Tuesday, October 14, 2008

The Financial Crash in Plain English

Credit crunch. Bear Stearns. Fannie and Freddie. Lehman Brothers. AIG. Following years of feverish expansion, the global financial system is having a fit.

Due to the low interest rates, banks were aggressively lending, especially for housing. Cheap funds fuelled big gains in house prices.Eventually, banks ran out of good customers to lend to, and started doling out money to people with poor credit records who had little hope of repaying their debts - no credit rating and no stable income. Bankers were lending because they thought the houses were very good collateral; in case of default, the price of houses were more than the mortgages.

Bank then rolled up these risky loans (‘subprime mortgages’) into mortgage-backed bonds (IOUs). They waved a magic wand and turned these bonds into highly rated securities. These were sold to other banks, insurers and pension funds around the world.

Unfortunately, inflation went up. By 2006, the Federal Reserve had to increase the rates. In June 2006, the cost of funds for prime rate was 8% (end 2002 was 4%).

This resulted in heavier mortgage payments for many house owners and they could not pay. Many had to forego their properties. The banks took over the houses and this created a slump in the market. As house prices started to fall, the value of bonds backed by subprime mortgages started to slide. The investors (banks, insurers and pension funds) stopped buying these papers causing the market for mortgage-backed securities to grind to a halt. This prevented selling banks from selling on loans, thus restricting their ability to continue lending. Thus, what could have been a local problem has escalated into a global drama. (Systemic risk)

As banks grew anxious about each other’s exposure to these toxic loans, they became increasingly wary of lending to each other. Thus, inter-bank lending (‘wholesale lending’) dried up in early August 2007. Within a month, this ‘credit crunch’ had claimed its first scalp in the UK – Northern Rock.

Although clever banks had sold on much of their subprime lending, many kept the supposedly choicest cuts for themselves. Then as house prices slid, the loans turned nasty and the US banks started to lose tens of billions of dollars.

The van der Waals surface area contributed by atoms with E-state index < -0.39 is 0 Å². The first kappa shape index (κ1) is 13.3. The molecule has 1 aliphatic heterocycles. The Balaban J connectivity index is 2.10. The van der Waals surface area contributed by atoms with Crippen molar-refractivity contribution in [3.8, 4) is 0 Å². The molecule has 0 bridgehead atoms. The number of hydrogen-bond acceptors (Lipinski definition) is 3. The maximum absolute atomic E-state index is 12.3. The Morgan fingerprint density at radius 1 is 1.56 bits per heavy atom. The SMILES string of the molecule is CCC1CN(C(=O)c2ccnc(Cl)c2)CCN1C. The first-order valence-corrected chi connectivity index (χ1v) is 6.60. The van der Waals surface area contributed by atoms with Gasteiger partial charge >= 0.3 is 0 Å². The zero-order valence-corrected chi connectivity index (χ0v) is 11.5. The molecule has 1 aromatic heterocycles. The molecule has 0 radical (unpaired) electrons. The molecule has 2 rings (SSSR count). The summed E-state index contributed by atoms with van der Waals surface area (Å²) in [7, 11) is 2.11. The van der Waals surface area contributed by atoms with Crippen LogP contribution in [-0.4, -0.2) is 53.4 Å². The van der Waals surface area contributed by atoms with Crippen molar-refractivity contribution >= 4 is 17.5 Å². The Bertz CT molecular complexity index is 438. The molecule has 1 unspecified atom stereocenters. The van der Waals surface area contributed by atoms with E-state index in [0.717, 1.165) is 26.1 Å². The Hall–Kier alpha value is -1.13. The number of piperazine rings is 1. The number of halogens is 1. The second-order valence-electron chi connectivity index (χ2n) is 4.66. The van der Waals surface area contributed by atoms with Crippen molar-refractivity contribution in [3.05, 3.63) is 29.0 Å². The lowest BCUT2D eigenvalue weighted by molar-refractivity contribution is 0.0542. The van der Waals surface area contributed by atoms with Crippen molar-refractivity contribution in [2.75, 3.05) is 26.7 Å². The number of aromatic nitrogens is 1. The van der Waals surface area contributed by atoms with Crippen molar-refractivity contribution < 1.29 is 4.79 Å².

In March, Bear Stearns, was rescued by JPMorgan Chase with government backing. The next bailout was on the two biggest players in the American mortgage market, Fannie Mae and Freddie Mac. A week later, Lehman Brothers, America’s fourth-largest investment bank, collapsed into bankruptcy. Next up was AIG, the world’s largest insurer, which received an $85-billion bailout in return for giving the US government an 80% stake in the firm. Meanwhile UK’s biggest mortgage lender, HBOS, is being taken over by rival Lloyds TSB. It not the end yet! More names will be inducted in the Hall of Shame.

The bad news is that very few people will be entirely immune from this financial meltdown. Thanks to these poisonous loans, banks worldwide have already lost over £250 billion. Even worse, this loss could double or quadruple before things improve. Hence, in order to rebuild their capital and profits, banks must increase lending costs.

Therefore, thanks to interest-rate hikes, borrowers are being hit hard. Nevertheless, as the economy slows down, rising bad debts will take their toll, forcing lenders into further rounds of rate rises.

Likewise, homeowners and property investors are suffering a double whammy, thanks to falling house prices, higher mortgage rates and a steep fall in the availability of home loans. In addition, stock-market investors around the world have suffered as economies begin to slow, company profits slip and share prices dive.